EB-5 Legislation? (S.2778, S.2540)

Since 2015, when the last three-year regional center program authorization expired, there’s been much effort to get EB-5 legislation passed. At minimum, we need Congress to put the regional center program on a stable footing by giving it a long-term authorization. (Since 2015, the program has been extended 17 times, each time for just a few weeks or months.)  Other features that one faction or another hope to get into legislation: update the EB-5 minimum investment amounts, revise the Targeted Employment Area incentive, implement additional integrity measures, improve procedures, and provide visa relief.

However, the status quo has been profitable, and those who profited most have resisted change. Several times since 2015, negotiators were reportedly close to getting EB-5 legislation attached to a funding bill, but ultimately did not succeed. Reviewing the history gives perspective on where we are today.

  • December 2015: Senators Grassley, Leahy, Goodlatte, Conyers, Issa, and Lofgren drafted legislation that would have given the RC program a 4-year authorization, changed the EB-5 investment amount to $1.2 million ($800,000 in a TEA), restricted TEA definitions, and added integrity measures. According to Senator Grassley, “On that first day of December negotiations, there was a lot of discussion about how New York wouldn’t be able to compete with rural America if our reforms were enacted.  They thought the bill was unfair to urban areas.” Grassley claimed that he tried to compromise, but could not go far enough. ABC News reported that “the legislation was defeated by a group of lawmakers led by New York Democrat Chuck Schumer, who argued that security improvements were a good idea, but the way the reform was written would unfairly hurt investments in his home state.” ABC quoted a Schumer spokesman: “Sen. Schumer supports reforms that will bring transparency and accountability to the EB-5 program, but strongly believes that the EB-5 program should continue to act as a catalyst for thousands upon thousands of jobs throughout New York.”
  • December 2016: A version of the The American Job Creation and Investment Promotion Reform Act of 2016 originally introduced by Representatives Goodlatte and Conyers was seriously discussed for inclusion in the December 2016 funding bill. This legislation would have given the RC program a 6-year authorization, gradually increased the the TEA EB-5 investment amount to $800,000 while leaving the $1M standard unchanged, revised TEA definitions, and revised integrity measures. But this also proved unacceptable. Senator Grassley wrote a post listing the specific reasons for “why this package was not acceptable to some – notably the U.S. Chamber of Commerce that was the most rigid in not compromising” and complained again that “the industry love the status quo and the billions of dollars that pour in to affluent areas.” The Wall Street Journal reported that “Related Cos., a developer of massive mixed-use projects, has waged an aggressive campaign to head off proposed changes to the so-called EB-5 program in an apparent effort to keep low-cost money flowing to luxury urban projects such as its $20 billion Hudson Yards development in Manhattan.” A few million in lobbying dollars proved money well spent for Related, which eventually raised $1.2 billion in EB-5 investment for Hudson Yards. According to the WSJ article from January 2017, Related Companies “found support from a handful of key senators including Sen. John Cornyn (R., Texas) and Sen. Charles Schumer (D., N.Y.), who have been resistant to the changes opposed by the developers.” A spokesman told WSJ that Schumer believes good projects in EB-5 “should rise to the top based on how many jobs they’ll create,” and that the government shouldn’t be trying to direct development to specific parts of cities.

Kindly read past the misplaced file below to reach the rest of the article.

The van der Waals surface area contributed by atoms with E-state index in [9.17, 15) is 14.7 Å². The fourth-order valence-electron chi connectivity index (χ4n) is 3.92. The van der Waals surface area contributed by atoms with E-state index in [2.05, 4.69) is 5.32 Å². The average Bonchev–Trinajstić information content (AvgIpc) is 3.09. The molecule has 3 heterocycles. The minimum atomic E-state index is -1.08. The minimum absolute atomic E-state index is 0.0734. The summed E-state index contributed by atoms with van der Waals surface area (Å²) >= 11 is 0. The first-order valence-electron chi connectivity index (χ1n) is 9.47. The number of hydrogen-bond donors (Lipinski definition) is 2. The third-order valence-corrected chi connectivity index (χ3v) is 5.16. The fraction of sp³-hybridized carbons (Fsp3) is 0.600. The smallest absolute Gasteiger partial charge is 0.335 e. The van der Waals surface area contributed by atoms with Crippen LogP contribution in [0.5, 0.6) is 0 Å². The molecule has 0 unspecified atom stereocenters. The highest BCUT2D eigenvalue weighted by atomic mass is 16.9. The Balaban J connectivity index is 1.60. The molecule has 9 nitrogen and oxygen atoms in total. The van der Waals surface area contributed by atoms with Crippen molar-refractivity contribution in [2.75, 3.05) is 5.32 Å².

• March 2018: The EB-5 Immigrant Investor Visa and RC Program Comprehensive Reform Act negotiated by Grassley, Goodlatte, Cornyn, Flake reportedly came close to inclusion in the March 2018 funding bill. This bill would have given the RC program a 5-year authorization, increased the EB-5 investment amount to $1.025 million ($925,000 in a TEA), revised TEA definitions, and revised integrity measures. I saw this bill as a generous compromise to urban interests. But the bill also failed, and Senator Grassley had an opinion as usual about what happened. “For the last year, my staff, along with Chairman Goodlatte, Senator Cornyn, and Senator Flake’s teams, has worked around the clock to produce an EB-5 reform package. Everyone made numerous concessions in order to reach a deal, and after more than twenty meetings and countless hours of drafting, we produced a reform package that was fair. These reforms weren’t acceptable to the big moneyed New York industry stakeholders who currently dominate the program. And because big money interests aren’t happy with these reforms, we’ve been told they won’t become law.”

This story gets repetitive. But now, circumstances have changed, due to the EB-5 Modernization Regulation to take effect on November 21, 2019. The regulations will create a new status quo of exclusive TEA definitions and investment amount increases that would tend to reduce the flow of EB-5 investment overall, and channel EB-5 investment away from many urban areas. That’s not the status quo that EB-5 protectionists want to protect, and now legislation offers the only path to change.